Skip to main content

How Best to Provide Care to Patients Living in Poverty



As a health-care provider, imagine that the city you serve is a human body. Would you operate on the heart and ignore the gangrene green creeping up the left leg? Would you remove a mole and dismiss the growing tumor?

Today, Baltimore citizens, all minorities and most living in communities of poverty, spoke via video to a packed room of healthcare providers at the AAMC Annual Meeting. With candid honesty, they responded to questions and suggested to clinicians, medical educators, and administrators what they could do to better prepare for and improve the wellbeing and health in communities like theirs. 

“Be more aware of the social aspects that affect our health,” said one Baltimorean. “When you send someone home with a heart monitor, know whether they even have the lights on so it can be plugged in.”

“Know that sometimes we are making the decision between food and medicine,” said another woman, who recalls being in tears while at the hospital not because of her condition but because she was stressed out about the cost of the care she was receiving.

“Don’t be afraid of us,” said a black man. “If you want to build trust with us don’t give us that ‘look’ when you ask questions like, “have you been a drug user? Are you in a methadone program?”

“Some of us can’t read,” said another Baltimorean. “Now how are you going to find a doctor if you can’t read?”  

These citizens mentioned again and again the importance of knowing the communities in which your patients live, and better understand the social determinants at play, in order to better care for them. In East Baltimore, for example, life expectancy is 20 years less than it is for those who live five miles away.  One young black man emphasized the stress that comes with living in the “hood.” “You have to keep your eyes open 24 hours a day every day . . . don’t sleep.  You’re surrounded by drugs, prostitution, violence.” Another young black mother recounted the stress of trying to keep your children safe and recounted how a bullet that exploded through her window almost hit her young child.  “Where can our children play and be safe?”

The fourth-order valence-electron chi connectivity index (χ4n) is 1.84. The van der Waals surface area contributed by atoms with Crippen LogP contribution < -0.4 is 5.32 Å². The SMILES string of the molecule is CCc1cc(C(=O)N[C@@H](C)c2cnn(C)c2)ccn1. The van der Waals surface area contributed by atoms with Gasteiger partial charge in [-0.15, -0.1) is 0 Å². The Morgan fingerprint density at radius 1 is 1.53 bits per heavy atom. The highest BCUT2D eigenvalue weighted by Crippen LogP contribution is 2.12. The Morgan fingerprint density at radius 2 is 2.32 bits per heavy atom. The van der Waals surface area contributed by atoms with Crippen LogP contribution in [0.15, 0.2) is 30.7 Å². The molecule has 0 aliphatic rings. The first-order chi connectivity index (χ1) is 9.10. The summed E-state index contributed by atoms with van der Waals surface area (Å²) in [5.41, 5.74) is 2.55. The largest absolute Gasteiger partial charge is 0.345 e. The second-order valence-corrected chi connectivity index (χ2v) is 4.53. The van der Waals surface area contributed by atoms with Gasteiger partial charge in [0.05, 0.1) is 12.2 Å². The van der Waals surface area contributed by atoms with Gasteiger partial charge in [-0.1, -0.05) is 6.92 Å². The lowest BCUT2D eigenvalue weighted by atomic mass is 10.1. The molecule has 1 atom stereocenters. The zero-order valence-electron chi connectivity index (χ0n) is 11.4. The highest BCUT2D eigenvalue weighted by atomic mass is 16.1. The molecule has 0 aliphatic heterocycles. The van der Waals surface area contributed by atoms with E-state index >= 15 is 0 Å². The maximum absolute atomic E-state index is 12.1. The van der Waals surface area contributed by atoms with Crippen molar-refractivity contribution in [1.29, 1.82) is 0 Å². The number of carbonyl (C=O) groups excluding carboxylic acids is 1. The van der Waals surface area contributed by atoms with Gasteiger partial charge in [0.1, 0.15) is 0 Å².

Ask us questions, listen more, be understanding, be open were common refrains. “Get involved in our communities so you can see and understand some of the stressors,” said one Baltimore citizen. If you don’t have the time to visit or be present in our communities, one citizen suggested, get involved in a community program that does have feet on the ground and can help a doctor better understand that community’s reality.

 “There is nothing more valuable to learn about the problem than to talk to the people that we are talking about,” said one AAMC attendee. “Patients have much to teach you,” said another doctor from Eastern Virginia Medical School, where medical students have the opportunity to work at a free clinic.  “So listen and approach them with that mindset.” Another AAMC attendee emphasized the importance of having people in medicine who have come from such backgrounds. “I grew up in the hood; I’m a child of poverty. And that is where I choose to live today.”

More and more physicians are appreciating that taking care of the health of their communities extends far beyond what they learned in medical school. One doctor talked about the difficulty of easily accessing healthy food.: “If you want to get a stalk of celery or a five-pound. bag of potatoes you’ve got a ways to go.” She decided to do something about it and started a community garden.  Ignoring or underserving these communities in need undermines the health of each of those individuals and the entire community. Just as we can’t ignore certain parts of the body when we’re caring for individuals, we also can’t overlook certain communities. 

By: Peta Owens-Liston

Peta Owens-Liston is a communications specialist for ARUP Laboratories